Checking the Score is a feature about video game music, composers, musicians and tools of the trade.
One of the most well-known figures in gaming, Chris Remo has worn many hats: journalist, podcaster, developer and composer. Remo co-hosts the immensely popular Idle Thumbs podcast, has worked at Irrational Games and Double Fine, and recently was a full time developer on Campo Santo’s Firewatch, for which he wrote the evocative score. A little similar in style — if not approach — to his score for Gone Home, Remo’s music for Firewatch beautifully evokes the stillness and introspective melancholy that informs a lot of the game.
Mechanically, however, the two scores were created to fulfill different goals. “Gone Home was very tightly scored,” said Remo. “There are two long ambient tracks that occasionally play during exploration, but the majority of the music accompanies the game’s dozens of audio logs. Each log has its own soundtrack that is timed and written directly against the voiceover.”
In contrast, the score for Firewatch had to take in consideration the game’s dialogue system and player choice. “Some of the tracks in the game are one-shots that play based on detecting when the player is in a narrative “dead zone” and could use some aesthetic energy, some are interactive tracks that progress and conclude as they player moves through an area, some are loops that stretch to fit the journey from point A to point B.” The result is a soundtrack that feels coherent with the narrative and perfectly paced to the player’s exploration.
The texture of Firewatch’s music is a generally transparent mixture of electric and acoustic guitar, bass, electric piano and sampled Fender Rhodes, all played by Remo himself. “I play the electric and acoustic guitars and bass, as well as the pianos. Everything else is sample-based or synth instruments.” Like the score for Gone Home, Remo’s score for Firewatch includes a lot of classic electric piano sounds. “It’s probably obvious how much I love the Rhodes and Wurlitzer electric piano sound. At home I have a beautiful custom-built electric piano from Vintage Vibe. But because I can only afford to own one electric piano, for soundtracks I tend to use samples so I can get a good variety of sounds throughout the album.”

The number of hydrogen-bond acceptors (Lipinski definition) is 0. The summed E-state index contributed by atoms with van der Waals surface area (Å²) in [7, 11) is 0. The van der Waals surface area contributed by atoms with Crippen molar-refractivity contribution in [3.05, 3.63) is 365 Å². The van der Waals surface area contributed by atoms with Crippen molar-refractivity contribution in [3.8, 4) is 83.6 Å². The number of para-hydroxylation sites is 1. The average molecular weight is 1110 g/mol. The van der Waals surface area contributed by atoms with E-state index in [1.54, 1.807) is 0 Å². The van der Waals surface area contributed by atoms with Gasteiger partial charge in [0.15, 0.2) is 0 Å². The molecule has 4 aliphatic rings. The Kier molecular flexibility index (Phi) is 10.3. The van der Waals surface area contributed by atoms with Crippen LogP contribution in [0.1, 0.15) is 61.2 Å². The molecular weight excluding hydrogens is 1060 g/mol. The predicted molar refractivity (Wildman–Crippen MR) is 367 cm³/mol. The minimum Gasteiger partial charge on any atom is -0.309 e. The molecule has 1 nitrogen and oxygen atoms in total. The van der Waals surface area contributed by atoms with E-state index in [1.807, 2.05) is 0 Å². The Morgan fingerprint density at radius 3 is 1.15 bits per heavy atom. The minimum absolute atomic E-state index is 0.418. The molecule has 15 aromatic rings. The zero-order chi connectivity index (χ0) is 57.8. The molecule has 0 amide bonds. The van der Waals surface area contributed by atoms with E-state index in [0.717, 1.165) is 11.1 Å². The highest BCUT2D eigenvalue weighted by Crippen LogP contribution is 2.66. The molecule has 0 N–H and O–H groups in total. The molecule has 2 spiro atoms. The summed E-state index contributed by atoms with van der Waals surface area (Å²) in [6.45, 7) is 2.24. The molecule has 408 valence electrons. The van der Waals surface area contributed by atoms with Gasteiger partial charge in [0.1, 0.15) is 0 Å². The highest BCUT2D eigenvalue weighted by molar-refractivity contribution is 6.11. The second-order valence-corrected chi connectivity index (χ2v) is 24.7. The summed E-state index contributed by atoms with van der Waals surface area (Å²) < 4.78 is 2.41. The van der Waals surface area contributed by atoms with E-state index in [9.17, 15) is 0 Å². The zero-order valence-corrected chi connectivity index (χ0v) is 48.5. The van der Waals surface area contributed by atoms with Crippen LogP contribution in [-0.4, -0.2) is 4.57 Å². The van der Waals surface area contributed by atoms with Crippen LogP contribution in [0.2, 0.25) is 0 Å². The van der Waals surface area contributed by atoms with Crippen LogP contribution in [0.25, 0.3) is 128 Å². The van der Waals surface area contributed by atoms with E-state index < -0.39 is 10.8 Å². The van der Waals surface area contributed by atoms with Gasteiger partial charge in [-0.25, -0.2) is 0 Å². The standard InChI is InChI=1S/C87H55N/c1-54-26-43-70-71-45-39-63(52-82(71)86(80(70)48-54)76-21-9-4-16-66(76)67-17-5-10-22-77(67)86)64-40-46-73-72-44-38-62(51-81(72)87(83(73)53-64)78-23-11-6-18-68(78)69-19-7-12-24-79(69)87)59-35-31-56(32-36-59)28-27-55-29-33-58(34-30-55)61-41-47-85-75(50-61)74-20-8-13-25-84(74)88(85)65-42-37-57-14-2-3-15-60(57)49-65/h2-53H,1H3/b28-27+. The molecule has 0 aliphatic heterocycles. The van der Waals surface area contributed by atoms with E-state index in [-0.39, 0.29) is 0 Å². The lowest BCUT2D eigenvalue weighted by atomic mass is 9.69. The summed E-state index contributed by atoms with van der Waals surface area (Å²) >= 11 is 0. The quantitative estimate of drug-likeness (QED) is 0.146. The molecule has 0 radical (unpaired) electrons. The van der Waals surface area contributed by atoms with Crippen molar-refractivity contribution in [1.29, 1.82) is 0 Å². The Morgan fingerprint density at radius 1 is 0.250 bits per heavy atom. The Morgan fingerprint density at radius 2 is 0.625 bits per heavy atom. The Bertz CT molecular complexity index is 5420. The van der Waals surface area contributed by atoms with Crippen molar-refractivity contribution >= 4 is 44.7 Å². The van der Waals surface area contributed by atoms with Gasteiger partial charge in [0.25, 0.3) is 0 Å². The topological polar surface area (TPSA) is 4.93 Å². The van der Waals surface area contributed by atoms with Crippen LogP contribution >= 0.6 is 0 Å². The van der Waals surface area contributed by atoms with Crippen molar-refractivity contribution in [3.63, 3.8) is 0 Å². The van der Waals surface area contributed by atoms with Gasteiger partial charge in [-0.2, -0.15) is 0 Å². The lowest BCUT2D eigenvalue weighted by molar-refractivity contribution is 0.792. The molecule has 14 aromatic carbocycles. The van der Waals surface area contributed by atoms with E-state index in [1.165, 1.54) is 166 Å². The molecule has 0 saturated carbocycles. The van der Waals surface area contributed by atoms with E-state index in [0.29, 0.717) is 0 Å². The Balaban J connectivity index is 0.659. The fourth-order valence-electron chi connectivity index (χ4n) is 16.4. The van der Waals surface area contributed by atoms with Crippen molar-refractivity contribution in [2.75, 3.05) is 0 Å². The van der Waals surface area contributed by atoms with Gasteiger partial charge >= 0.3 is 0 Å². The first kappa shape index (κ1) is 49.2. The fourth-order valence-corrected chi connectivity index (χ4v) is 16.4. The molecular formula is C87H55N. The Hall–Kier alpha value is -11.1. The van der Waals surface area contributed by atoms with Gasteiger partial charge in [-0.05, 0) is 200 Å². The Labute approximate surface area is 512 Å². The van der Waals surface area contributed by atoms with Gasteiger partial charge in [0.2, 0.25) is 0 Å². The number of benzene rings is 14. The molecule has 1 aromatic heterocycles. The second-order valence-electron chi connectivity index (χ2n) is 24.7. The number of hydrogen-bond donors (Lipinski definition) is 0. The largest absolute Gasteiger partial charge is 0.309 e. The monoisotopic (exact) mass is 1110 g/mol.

As Remo notes, one of the differences between the music for Gone Home and Firewatch is how closely he was involved in developed with the latter game. “On Gone Home I wasn’t involved in implementation; I simply scored the tracks and delivered them. On Firewatch I was a full time developer on the game involved in many aspects of design, so I implemented all the music myself, depending on what felt most appropriate for each scene—and in some cases, that meant “no music.”
Unlike many “game composers,” Remo is not a full time musician but divides his creative energies across many game-related fields, and that seems to suit him just fine. “It would be great to work with a larger ensemble some time. I haven’t written for anyone other than myself since I was in college, so I’m way out of practice! The opportunity just hasn’t presented itself. As for film or other media, I don’t have any particular ambitions in that area. I like being part of the actual development process, not just ‘the composer.’ My full time job is as a game developer — as opposed to specifically as a game composer — so the amount of composition I do differs a lot by project. Outside of that, I write and record music for myself when I have time and some ideas and I write music for Idle Thumbs, the podcast I co-host, as well as several other podcasts we host on the same network. I wish I had more time!